From the Four Freedoms Park, walk north along the western Promenade through Southpoint Park (filled with open grassy spaces and quite pet-friendly) toward the Coler Campus of the Coler-Goldwater Hospital, which opened in 1952 and still houses patients who require long-term care (you’ll see a large number of people tooling about the island in scooters and wheelchairs; this is largely because there are so many hospital and nursing-home patients who live on the island full-time). In front of the hospital, look for the “RIOC” bus stop, also known as “the red bus.” The red bus runs regularly, every 10 to 15 minutes, and costs only 25 cents per ride (10 cents for senior citizens). Take the red bus to its northern terminus, the Octagon (about a 10-minute ride).
The Octagon is currently the lobby of a 500-unit apartment building and home to a rotating art exhibit curated by the Roosevelt Island Visual Art Association, but don’t let its current state fool you into thinking it’s always been a pleasant place. The site was originally built in 1839 as the NYC Municipal Lunatic Asylum, and it was there where in 1887 journalist Nellie Bly faked insanity to expose the mistreatment of patients at the facility. Her book, Ten Days in a Mad-House, led to a grand jury investigation and more stringent — and humane — policies at the hospital. Nonetheless, the asylum remained open for several years before being converted into the Metropolitan Hospital in 1894. The hospital was open until 1955, at which point the building fell into disrepair. In 2006, the property was reopened as a residential community, but visitors can still enter the Octagon to see the building’s original rotunda, framed by a spiral staircase, and the RIVAA exhibits, although photos are prohibited.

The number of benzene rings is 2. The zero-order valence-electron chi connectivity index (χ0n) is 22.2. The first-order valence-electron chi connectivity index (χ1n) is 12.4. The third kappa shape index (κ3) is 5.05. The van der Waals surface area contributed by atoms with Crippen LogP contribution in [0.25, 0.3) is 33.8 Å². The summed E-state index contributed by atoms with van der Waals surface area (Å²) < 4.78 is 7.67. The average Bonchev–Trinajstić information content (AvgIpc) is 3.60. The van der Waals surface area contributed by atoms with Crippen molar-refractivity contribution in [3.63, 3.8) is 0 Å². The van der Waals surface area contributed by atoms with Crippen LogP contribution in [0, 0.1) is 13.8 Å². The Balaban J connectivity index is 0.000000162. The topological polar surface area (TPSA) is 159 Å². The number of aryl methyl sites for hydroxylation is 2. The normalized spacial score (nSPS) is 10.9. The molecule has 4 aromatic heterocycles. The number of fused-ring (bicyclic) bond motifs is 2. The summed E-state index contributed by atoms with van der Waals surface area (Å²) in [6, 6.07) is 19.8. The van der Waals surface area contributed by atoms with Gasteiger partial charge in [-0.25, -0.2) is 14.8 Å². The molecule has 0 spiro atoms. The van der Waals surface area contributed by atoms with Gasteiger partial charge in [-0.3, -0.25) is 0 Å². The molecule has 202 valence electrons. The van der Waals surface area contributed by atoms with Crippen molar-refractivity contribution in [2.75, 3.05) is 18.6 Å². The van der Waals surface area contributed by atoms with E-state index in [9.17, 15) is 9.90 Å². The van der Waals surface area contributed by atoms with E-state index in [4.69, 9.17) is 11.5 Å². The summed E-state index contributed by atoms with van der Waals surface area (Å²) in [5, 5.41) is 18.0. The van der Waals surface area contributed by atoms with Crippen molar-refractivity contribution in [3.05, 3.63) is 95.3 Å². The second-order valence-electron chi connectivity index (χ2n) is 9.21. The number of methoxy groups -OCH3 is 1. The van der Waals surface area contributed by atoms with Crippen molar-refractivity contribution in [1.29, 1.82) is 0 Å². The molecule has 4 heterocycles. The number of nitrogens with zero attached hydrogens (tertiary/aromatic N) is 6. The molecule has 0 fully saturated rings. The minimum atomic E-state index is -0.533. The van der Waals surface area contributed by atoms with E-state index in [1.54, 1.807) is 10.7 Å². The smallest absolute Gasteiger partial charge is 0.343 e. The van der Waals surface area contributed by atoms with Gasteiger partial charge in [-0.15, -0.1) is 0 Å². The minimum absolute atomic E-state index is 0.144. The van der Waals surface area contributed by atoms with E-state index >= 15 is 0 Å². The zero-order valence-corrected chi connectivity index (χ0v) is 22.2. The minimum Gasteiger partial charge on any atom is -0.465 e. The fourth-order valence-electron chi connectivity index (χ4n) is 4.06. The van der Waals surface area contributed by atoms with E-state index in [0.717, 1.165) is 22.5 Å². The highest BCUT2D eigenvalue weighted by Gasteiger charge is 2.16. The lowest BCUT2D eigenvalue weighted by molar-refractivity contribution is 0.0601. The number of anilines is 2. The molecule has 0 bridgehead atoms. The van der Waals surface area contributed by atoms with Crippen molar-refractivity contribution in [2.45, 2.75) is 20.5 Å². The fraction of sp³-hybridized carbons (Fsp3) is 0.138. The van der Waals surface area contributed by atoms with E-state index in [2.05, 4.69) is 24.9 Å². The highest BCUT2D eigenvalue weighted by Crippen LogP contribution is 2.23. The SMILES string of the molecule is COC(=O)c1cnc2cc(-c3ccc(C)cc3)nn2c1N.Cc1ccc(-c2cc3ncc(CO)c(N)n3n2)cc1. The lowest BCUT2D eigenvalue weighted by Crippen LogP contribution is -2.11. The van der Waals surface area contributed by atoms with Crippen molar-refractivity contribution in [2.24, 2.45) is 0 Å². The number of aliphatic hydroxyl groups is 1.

From the Octagon, walk west to the West Service Road, then turn right to get to Lighthouse Park, where you’ll find the Blackwell Island Lighthouse, built by convict labor in 1872 to light the way for boats navigating what were referred to as “Hell Gates waters” just north of the island. Today, it is probably one of the smallest lighthouses you’ll come across (it’s only 50 feet tall), but it was restored in 1998 and is a quaint attraction. Surrounding the lighthouse is the Lighthouse Park, which offers an excellent spot for spreading out a blanket on the grass and taking in views of both Manhattan and Queens before heading back down the island.